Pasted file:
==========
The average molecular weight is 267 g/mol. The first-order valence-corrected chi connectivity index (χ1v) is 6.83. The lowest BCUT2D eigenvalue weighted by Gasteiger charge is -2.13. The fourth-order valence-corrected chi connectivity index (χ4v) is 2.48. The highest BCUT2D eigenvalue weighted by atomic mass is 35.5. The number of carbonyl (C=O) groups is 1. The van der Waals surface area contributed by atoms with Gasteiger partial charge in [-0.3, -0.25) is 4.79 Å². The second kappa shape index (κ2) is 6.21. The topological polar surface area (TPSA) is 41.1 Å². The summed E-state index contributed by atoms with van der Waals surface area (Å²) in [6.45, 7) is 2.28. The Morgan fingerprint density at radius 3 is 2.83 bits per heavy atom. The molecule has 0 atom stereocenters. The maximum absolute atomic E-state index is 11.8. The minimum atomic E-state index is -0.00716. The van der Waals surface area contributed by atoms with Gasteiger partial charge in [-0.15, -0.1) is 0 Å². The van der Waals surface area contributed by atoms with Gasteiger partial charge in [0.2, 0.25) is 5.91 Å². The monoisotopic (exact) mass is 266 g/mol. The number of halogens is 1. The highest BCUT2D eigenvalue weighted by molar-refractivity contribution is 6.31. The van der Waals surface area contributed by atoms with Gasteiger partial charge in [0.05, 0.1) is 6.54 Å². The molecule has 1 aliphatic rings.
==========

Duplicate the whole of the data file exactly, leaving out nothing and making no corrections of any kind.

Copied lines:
The average molecular weight is 267 g/mol. The first-order valence-corrected chi connectivity index (χ1v) is 6.83. The lowest BCUT2D eigenvalue weighted by Gasteiger charge is -2.13. The fourth-order valence-corrected chi connectivity index (χ4v) is 2.48. The highest BCUT2D eigenvalue weighted by atomic mass is 35.5. The number of carbonyl (C=O) groups is 1. The van der Waals surface area contributed by atoms with Gasteiger partial charge in [-0.3, -0.25) is 4.79 Å². The second kappa shape index (κ2) is 6.21. The topological polar surface area (TPSA) is 41.1 Å². The summed E-state index contributed by atoms with van der Waals surface area (Å²) in [6.45, 7) is 2.28. The Morgan fingerprint density at radius 3 is 2.83 bits per heavy atom. The molecule has 0 atom stereocenters. The maximum absolute atomic E-state index is 11.8. The minimum atomic E-state index is -0.00716. The van der Waals surface area contributed by atoms with Gasteiger partial charge in [-0.15, -0.1) is 0 Å². The van der Waals surface area contributed by atoms with Gasteiger partial charge in [0.2, 0.25) is 5.91 Å². The monoisotopic (exact) mass is 266 g/mol. The number of halogens is 1. The highest BCUT2D eigenvalue weighted by molar-refractivity contribution is 6.31. The van der Waals surface area contributed by atoms with Gasteiger partial charge in [0.05, 0.1) is 6.54 Å². The molecule has 1 aliphatic rings.